/ Scams

Phishing alert: fake McAfee and Norton Antivirus emails

A familiar phishing scam has returned: scammers are trying their luck at convincing people they need to renew antivirus protection they didn’t know they had.

Fake emails posing as McAfee and Norton Antivirus informing people that their subscription is at an end and needs renewing are currently circulating. The emails ask you to click through on links in order to ‘renew the subscriptions’.

We’ve seen copies of both so you know exactly what to watch out for.

Fake McAfee antivirus email

The McAfee renewal phishing email tells people their subscription has expired and that they ‘strongly recommend renewing your McAfee subscription to keep your privacy online and protect your communications.’

 

Fake Norton Antivirus email

On the other hand, the fake Norton Antivirus email is a bit more canny. Devoid of colour and any official branding, it uses the format of a payment invoice, claiming that your subscription has been automatically renewed and updated. 

 

This is partly an attempt to trick you into contacting the scammers using the details at the bottom of the email. 

Spotting fake antivirus emails

Luckily, these emails aren’t as sophisticated as others we’ve seen, but they still pose a threat. They’re absent of official logos or branding and are poorly written, making them easier to spot.

The Norton scam email was sent from a personal email address and uses the wrong currency. It also grossly inflates the cost of subscription: it quotes $542.68 (almost £400) – the actual UK cost of Norton 360 protection is £124.99 for an annual subscription.

These emails are trying to convince people that they have these antivirus products and that they need to be renewed to protect your device. They want you to think that your devices are unprotected and vulnerable.

Both McAfee and Norton have dedicated pages on their websites informing people of the potential scam emails out there claiming to be from them. 

When we made Norton aware of the email a spokesperson confirmed that the email did not originate from them, they said:

“NortonLifeLock is a trusted name in consumer Cyber Safety. We encourage consumers to be vigilant and monitor for phishing attempts, where, commonly, cybercriminals attempt to take advantage of the trusted reputation built by companies and public bodies, to try and trick and defraud consumers.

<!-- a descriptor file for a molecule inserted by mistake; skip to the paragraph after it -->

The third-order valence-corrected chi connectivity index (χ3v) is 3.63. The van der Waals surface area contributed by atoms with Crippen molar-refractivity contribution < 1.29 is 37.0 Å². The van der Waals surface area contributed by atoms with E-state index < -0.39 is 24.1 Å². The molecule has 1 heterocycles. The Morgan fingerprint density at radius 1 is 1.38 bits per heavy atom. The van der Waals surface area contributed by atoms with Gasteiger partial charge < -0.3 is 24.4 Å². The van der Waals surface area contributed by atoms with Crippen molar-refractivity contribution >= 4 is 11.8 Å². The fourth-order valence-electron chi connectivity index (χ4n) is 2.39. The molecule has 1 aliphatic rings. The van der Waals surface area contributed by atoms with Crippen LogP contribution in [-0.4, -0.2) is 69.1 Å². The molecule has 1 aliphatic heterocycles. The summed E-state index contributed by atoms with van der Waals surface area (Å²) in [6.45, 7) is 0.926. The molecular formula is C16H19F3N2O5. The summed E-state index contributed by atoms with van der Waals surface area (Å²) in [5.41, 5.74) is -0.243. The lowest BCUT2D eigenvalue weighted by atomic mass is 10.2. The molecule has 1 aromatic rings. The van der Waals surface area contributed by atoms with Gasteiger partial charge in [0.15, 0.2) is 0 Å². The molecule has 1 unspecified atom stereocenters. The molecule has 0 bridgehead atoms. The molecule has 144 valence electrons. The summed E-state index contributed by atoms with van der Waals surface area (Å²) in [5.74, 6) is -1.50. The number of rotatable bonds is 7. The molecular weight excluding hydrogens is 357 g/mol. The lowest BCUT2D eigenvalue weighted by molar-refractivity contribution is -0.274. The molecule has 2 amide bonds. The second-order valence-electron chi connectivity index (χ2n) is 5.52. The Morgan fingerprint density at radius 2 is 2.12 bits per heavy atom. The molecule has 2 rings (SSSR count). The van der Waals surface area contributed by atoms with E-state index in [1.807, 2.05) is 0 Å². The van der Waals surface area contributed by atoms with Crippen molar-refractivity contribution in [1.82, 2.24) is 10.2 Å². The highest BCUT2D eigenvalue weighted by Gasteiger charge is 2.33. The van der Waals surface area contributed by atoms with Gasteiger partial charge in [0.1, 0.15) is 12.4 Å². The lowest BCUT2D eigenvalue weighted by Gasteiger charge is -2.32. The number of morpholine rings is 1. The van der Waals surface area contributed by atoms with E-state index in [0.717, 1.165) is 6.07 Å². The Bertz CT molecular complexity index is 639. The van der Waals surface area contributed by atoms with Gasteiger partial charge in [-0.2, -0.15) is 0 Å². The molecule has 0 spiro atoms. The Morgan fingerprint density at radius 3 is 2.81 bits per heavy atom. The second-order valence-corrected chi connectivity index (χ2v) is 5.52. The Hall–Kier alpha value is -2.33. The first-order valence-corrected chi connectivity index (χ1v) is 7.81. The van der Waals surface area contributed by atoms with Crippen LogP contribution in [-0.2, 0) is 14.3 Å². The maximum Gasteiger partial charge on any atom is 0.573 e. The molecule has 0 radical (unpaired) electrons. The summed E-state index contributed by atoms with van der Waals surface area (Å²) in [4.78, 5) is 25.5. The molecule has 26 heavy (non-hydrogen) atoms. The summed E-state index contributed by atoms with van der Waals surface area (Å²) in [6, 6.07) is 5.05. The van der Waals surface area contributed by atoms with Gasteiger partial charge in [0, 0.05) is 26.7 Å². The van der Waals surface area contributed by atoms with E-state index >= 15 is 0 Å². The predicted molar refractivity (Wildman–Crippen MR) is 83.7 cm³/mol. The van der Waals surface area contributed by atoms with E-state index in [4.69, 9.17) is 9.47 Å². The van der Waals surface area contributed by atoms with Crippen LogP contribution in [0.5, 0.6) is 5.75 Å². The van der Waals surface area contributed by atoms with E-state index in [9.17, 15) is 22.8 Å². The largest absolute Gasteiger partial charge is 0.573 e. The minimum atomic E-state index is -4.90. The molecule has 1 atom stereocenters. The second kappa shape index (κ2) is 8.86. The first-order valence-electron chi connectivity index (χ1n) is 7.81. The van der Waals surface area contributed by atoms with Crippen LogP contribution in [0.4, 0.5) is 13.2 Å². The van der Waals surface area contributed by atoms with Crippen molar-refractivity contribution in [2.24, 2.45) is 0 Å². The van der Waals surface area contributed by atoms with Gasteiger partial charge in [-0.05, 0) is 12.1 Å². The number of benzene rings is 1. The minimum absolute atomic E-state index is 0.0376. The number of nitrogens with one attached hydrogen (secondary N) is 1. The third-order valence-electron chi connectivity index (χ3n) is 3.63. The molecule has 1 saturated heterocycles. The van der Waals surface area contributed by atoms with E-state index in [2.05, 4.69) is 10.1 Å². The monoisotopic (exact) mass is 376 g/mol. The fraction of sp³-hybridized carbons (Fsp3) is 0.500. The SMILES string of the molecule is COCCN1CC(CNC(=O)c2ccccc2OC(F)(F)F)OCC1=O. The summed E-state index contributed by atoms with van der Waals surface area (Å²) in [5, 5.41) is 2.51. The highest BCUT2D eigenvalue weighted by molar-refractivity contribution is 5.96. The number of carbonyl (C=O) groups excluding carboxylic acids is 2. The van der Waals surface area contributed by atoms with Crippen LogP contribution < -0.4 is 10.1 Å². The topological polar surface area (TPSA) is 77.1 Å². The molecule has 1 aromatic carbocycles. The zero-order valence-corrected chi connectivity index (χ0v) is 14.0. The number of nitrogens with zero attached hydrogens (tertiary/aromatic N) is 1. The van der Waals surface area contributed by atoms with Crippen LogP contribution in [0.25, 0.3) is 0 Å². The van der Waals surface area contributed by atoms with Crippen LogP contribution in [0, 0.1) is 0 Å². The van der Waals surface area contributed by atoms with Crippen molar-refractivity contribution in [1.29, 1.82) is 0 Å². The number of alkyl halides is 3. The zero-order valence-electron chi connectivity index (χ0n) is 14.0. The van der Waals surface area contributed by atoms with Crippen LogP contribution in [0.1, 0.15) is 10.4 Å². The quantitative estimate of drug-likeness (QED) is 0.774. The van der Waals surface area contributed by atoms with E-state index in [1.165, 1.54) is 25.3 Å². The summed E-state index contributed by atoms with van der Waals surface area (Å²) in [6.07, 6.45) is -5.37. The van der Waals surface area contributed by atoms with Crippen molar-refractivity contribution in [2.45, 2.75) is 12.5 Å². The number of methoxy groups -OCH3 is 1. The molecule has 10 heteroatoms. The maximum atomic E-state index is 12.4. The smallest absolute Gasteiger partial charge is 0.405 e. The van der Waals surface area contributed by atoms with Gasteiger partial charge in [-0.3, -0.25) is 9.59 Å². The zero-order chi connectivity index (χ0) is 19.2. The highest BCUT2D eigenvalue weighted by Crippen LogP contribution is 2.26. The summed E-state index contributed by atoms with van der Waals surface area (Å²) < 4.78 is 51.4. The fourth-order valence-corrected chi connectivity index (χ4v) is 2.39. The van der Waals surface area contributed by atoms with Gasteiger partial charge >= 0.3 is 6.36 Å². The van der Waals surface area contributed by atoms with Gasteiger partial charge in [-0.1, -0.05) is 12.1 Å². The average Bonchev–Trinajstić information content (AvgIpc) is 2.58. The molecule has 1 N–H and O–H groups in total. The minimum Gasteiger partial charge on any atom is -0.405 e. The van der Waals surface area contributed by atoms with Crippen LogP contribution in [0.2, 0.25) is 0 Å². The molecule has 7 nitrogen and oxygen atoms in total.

Any NortonLifeLock customer with a concern should contact our customer support teams, while we also provide helpful tips and techniques for identifying and reporting phishing on our website.”

We reached out to McAfee but it did not respond.

Continue to report phishing emails

You can report phishing email attempts to Action Fraud or you can send them on directly to the National Cyber Security Centre at report@phishing.gov.uk

If you think you may have fallen victim to a phishing email, let your bank know what’s happened straight away.

Guide: how to spot a scam

Guide: how to get your money back after a scam

You can also help protect others from scams like this by making us aware of them using our Scams Sharer tool.

Have you received fake subscription renewal emails for antivirus products or other brands? Let us know in the comments.


Comments
Mary says:
9 March 2022

I keep getting emails from McAfee for things I did not order

Jacquie Collins says:
30 March 2022

I’ve had several emails lately purportedly from Norton and McAfee telling me my subscription has either run out or is about to. They’re fairly amateur in nature, pretty colourful. They’re just addressed to the surname in my email address. They usually start with a foreign phrase such as Bien Venue. Look pretty dodgy to be honest. I’ve deleted them all.

Bjørg Bacher says:
31 March 2022

I get from Norton and Mcafee everyday, twice aday. After I blocked them as spam, they use my email account name as sender. What can I do??

Angela Dodwell Malloy says:
1 April 2022

I am inundated with mcafee emails, I usually click on the senders details and it gives me the email address & I can tell its fake, but the mcafee comes up as info@postode lottery, so I was unsure if it was fake. I havnt clicked on any of the links, as I do think it’s suspicious.